How to cook an uncooked ham. How to cook a roast beef in a crock pot

How To Cook An Uncooked Ham

how to cook an uncooked ham
  • Not cooked; raw
  • Uncooked is a New York-based company most notable for their snarky and strange greeting cards. Founders and creators Natalie Carbone and Armand Prisco started the company in 2004 after quitting their jobs in advertising.
  • not cooked
  • (uncook) To repair a file (specifically an MP3 audio file) that has been damaged ("cooked") by being converted through a text format and having line breaks applied to it
    how to
  • A how-to or a how to is an informal, often short, description of how to accomplish some specific task. A how-to is usually meant to help non-experts, may leave out details that are only important to experts, and may also be greatly simplified from an overall discussion of the topic.
  • Practical advice on a particular subject; that gives advice or instruction on a particular topic
  • Providing detailed and practical advice
  • (How To’s) Multi-Speed Animations
  • (of food) Be heated so that the condition required for eating is reached
  • someone who cooks food
  • Prepare (food, a dish, or a meal) by combining and heating the ingredients in various ways
  • Heat food and cause it to thicken and reduce in volume
  • prepare a hot meal; "My husband doesn't cook"
  • English navigator who claimed the east coast of Australia for Britain and discovered several Pacific islands (1728-1779)
  • (Old Testament) son of Noah
  • meat cut from the thigh of a hog (usually smoked)
  • Overact
  • overact: exaggerate one's acting

Stirring the soup (078/365)
Stirring the soup (078/365)
Some lentil soup I made tonight, with onions, carrots, celery, carrots, pickles, & kale. Recipe Okay, here's how I cooked it: 2 cups uncooked lentils 1 cup brown basmati rice 8 cups water 1 onion chopped 2 carrots chopped 2 celery stalks chopped 2-3 large leaves of kale chopped 3-4 large dill pickles chopped 2 tablespoons extra virgin olive oil 2 bay leaves 1-2 teaspoons salt (I use Celtic sea salt) ~ 2 teaspoons white vinegar Mix all ingredients except the vinegar in a large pot & bring to a boil, then simmer covered until the lentils are soft, about an hour usually. Then add the vinegar. This makes enough of a very thick soup to feed several people, or several meals for one or two people. This is based on a recipe for Greek lentil soup I learned long ago from Laurel's Kitchen (famous vegetarian cookbook originally published 1976); main differences is I tend to use about twice as much veggies as the original called for, & I added in the rice & the kale (or any other dark leafy green), & I leave out the potato b/c I seldom have any on hand (I don't eat much potato b/c it's high glycemic). I also added the pickles, which I use a lot to add a flavor variation to various dishes. Note that by the end of cooking, the kale will be quite a different shade of green than in the photo above, which was taken at a fairly early stage of the cooking. You can keep it closer to this bright shade of green by adding it closer to the end, but don't wait until the very last minute: some of the good (nutritiional) stuff in kale (& some other leafy greens) isn't fully bioavailable when it's too uncooked. Variations: Add more water if you want a thinner soup (or lower the amount of veggies). You can skip the rice or use a different kind of rice if you want, or use different vegetables or different quantities of vegetables. For example, potato, turnip, any dark leafy greens. Fresh tomatoes (which I like best added near the end, so they aren't as cooked). If you're not a vegetarian, you can also add some meat -- my favorites are well-browned bison stew meat or precooked boneless ham. Tofu might be good in there too, but I've never tried it. Like most soups made with beans/legumes, this (1) easy to make -- most of the work is just chopping up the veggies; & (2) you can vary it a lot based on what you have on hand in the way of vegetables or type of beans/legumes. Just be aware that some types of beans/legumes take a lot longer to cook than lentils, & may need to be soaked overnight before cooking. But lentils are really fast; blackeyed peas are pretty fast too.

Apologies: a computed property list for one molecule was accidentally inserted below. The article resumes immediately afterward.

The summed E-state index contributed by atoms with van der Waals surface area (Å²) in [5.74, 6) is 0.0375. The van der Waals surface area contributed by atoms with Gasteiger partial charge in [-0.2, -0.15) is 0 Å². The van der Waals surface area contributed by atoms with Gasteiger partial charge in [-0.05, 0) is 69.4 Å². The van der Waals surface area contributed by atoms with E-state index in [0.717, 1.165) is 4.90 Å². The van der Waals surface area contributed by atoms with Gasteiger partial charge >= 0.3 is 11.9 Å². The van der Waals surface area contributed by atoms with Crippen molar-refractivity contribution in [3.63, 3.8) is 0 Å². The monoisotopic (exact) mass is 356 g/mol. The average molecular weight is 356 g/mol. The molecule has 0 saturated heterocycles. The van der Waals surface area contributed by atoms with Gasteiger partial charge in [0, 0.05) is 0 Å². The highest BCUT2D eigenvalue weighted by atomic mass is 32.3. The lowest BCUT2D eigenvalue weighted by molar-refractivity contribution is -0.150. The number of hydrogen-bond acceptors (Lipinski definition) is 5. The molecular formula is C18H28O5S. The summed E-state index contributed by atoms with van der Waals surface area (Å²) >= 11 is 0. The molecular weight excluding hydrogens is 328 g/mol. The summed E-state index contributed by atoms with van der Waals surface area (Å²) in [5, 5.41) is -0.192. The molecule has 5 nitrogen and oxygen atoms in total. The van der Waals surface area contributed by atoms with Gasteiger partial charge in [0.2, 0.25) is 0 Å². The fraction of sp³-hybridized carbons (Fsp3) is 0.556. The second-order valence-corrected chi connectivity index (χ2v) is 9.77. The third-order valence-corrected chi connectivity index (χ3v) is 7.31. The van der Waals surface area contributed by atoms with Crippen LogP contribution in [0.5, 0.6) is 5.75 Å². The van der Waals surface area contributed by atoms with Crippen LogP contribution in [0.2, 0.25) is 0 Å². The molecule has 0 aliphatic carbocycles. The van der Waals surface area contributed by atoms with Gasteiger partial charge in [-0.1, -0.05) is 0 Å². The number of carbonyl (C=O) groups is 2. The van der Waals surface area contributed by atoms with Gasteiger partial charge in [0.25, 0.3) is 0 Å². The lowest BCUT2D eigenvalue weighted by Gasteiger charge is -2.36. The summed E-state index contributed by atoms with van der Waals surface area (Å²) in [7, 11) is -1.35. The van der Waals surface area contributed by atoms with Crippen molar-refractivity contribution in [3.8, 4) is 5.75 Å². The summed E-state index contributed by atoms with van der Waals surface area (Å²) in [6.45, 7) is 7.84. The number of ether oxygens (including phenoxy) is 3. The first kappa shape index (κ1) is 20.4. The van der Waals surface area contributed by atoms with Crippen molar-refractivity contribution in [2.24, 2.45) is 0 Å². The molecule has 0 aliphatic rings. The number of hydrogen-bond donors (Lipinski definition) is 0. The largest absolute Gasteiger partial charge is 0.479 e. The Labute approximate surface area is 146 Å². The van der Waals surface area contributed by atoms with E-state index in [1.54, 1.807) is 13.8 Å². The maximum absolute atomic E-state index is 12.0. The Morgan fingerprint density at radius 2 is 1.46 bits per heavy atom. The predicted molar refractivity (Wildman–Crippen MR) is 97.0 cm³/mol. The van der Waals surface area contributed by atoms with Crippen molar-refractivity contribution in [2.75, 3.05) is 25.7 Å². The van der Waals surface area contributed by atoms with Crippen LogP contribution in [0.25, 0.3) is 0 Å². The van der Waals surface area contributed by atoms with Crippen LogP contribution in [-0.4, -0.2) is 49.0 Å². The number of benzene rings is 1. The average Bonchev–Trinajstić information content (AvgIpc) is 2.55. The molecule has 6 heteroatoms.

Green Eggs and Ham
Green Eggs and Ham
My mom made these once for us as kids. But she had to scramble the eggs cause she wasn't sure how to get it to change colors, also something about the ham not working right. This time I went all out (except that darn yolk!). Step 1)Seperate the yolk from the whites - DO NOT BREAK THE YOLK (that's why you see only one yolk) Step 2)Add Food coloring to the egg whites. The color you see in the uncooked yolk will be much darker than the color after they are done. So mix those egg whites til you are good and ready. Step 3)Gently add yolk back. Don't break it. Now for the ham, I like to have a souther flavor to my pork. I made a special concoction that is vinegar based BBQ sauce. Use whatever you like, water is a good non flavor. Step 1) Find the ham you need. Drier is better cause it helps absorb more. Step 2) Get a clear sauce (water works too) mix in the color you want Step 3) Brush on, or soak your ham with the new colored mix. Remember: You are going to be painting on a pink canvas so take that into consideration. Step 4) Cook up your food like you normally would.

how to cook an uncooked ham
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